Hopes of obtaining a cheap mortgage receded this week with the news that one of Britain's major lenders is axing interest-only mortgages. Nationwide is to abolish lending on an interest-only basis and experts believe this could start a ‘ripple effect' that spreads through the industry.
If you have an interest only mortgage this news could affect you if you plan to move home or remortgage in the future.
Interest-only mortgages require you to pay the interest on your home loan each month but the outstanding balance of your mortgage will not reduce. This type of home loan was popular during the late 1990s and early 2000s, when house prices were at an all-time high. Council of Mortgage Lenders figures showed that a third of all mortgages were arranged on this basis in 2007.
Many lenders have recently reduced the maximum loan-to-value on interest-only mortgages. Santander, Leeds Building Society and the Coventry Building Society will now only lend a maximum of 50% on an interest-only basis. However, the Nationwide is the first major lender to abolish them altogether.
The Daily Mail reports that the policy change means existing Nationwide customers will not be able to increase their mortgage on an interest-only basis or remortgage to a different deal, but can move home, as long as they borrow no more money. A spokesman for Nationwide said: "Interest-only mortgages are only a tiny amount of new mortgages for Nationwide. We consider them to be a niche product and Nationwide is a mainstream lender."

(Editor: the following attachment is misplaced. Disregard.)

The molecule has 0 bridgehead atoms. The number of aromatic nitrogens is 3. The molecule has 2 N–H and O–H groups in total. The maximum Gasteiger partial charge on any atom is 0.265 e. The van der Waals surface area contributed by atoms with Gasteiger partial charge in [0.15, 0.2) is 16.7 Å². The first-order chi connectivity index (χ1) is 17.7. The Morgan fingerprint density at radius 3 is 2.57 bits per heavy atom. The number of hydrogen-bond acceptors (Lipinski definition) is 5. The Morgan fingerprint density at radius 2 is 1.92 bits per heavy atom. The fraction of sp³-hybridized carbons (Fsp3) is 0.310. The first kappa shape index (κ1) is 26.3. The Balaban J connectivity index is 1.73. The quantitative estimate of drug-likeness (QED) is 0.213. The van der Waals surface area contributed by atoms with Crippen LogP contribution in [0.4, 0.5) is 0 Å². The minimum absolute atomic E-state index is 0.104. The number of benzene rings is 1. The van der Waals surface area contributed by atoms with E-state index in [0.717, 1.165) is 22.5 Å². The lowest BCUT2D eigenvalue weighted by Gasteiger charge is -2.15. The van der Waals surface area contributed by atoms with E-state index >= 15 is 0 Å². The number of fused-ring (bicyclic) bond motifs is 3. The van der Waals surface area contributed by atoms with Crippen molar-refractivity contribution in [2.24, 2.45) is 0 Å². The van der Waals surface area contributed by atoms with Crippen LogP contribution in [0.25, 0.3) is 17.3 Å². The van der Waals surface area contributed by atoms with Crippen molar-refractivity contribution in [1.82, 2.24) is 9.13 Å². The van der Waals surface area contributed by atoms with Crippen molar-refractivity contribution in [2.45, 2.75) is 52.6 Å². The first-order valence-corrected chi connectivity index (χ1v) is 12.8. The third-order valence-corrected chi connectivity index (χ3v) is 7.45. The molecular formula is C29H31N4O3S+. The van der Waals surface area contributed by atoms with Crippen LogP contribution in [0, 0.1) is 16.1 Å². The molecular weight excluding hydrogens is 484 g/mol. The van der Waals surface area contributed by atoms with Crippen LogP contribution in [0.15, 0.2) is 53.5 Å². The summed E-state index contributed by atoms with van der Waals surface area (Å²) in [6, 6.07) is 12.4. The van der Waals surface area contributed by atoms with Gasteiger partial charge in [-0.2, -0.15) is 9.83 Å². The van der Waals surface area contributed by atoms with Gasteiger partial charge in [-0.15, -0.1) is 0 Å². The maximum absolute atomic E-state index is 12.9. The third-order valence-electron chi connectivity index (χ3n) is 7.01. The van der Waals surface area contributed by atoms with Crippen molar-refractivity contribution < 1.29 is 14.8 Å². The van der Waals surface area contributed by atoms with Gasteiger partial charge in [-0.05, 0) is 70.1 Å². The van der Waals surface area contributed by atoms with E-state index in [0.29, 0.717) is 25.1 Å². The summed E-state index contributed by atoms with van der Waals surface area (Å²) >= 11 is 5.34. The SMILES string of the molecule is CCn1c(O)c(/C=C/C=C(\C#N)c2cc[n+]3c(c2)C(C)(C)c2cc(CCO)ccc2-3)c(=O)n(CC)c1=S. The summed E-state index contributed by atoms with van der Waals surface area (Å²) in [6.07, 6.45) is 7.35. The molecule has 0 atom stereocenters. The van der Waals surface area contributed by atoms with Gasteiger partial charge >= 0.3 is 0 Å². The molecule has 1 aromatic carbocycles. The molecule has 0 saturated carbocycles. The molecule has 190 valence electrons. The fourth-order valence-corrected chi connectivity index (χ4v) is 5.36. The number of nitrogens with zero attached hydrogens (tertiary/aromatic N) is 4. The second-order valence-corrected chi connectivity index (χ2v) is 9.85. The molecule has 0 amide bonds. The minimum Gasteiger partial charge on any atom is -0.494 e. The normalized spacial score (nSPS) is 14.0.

Keith Osborne from whathouse.co.uk says: "Over recent months many lenders have been making sensible changes to their interest-only lending criteria. Banning them completely seems like an overreaction and fails to take into account many scenarios where an interest-only loan could be ideal."
Many borrowers took out interest-only loans with the intention of repaying the capital through bonuses, an inheritance or the sale of a second property. Now, these borrowers will be forced to pay a significantly higher mortgage payment when they move home or if they decide to remortgage. The Mail reports that "a borrower with a £150,000 mortgage at 4% would need to find an extra £420 a month to move from an interest-only mortgage to a repayment deal".
Mr Osborne adds: "Millions of borrowers will get a rude awakening when they come to move house or remortgage. If other lenders follow suit then homeowners will be forced into taking a repayment loan which will significantly increase their monthly repayments."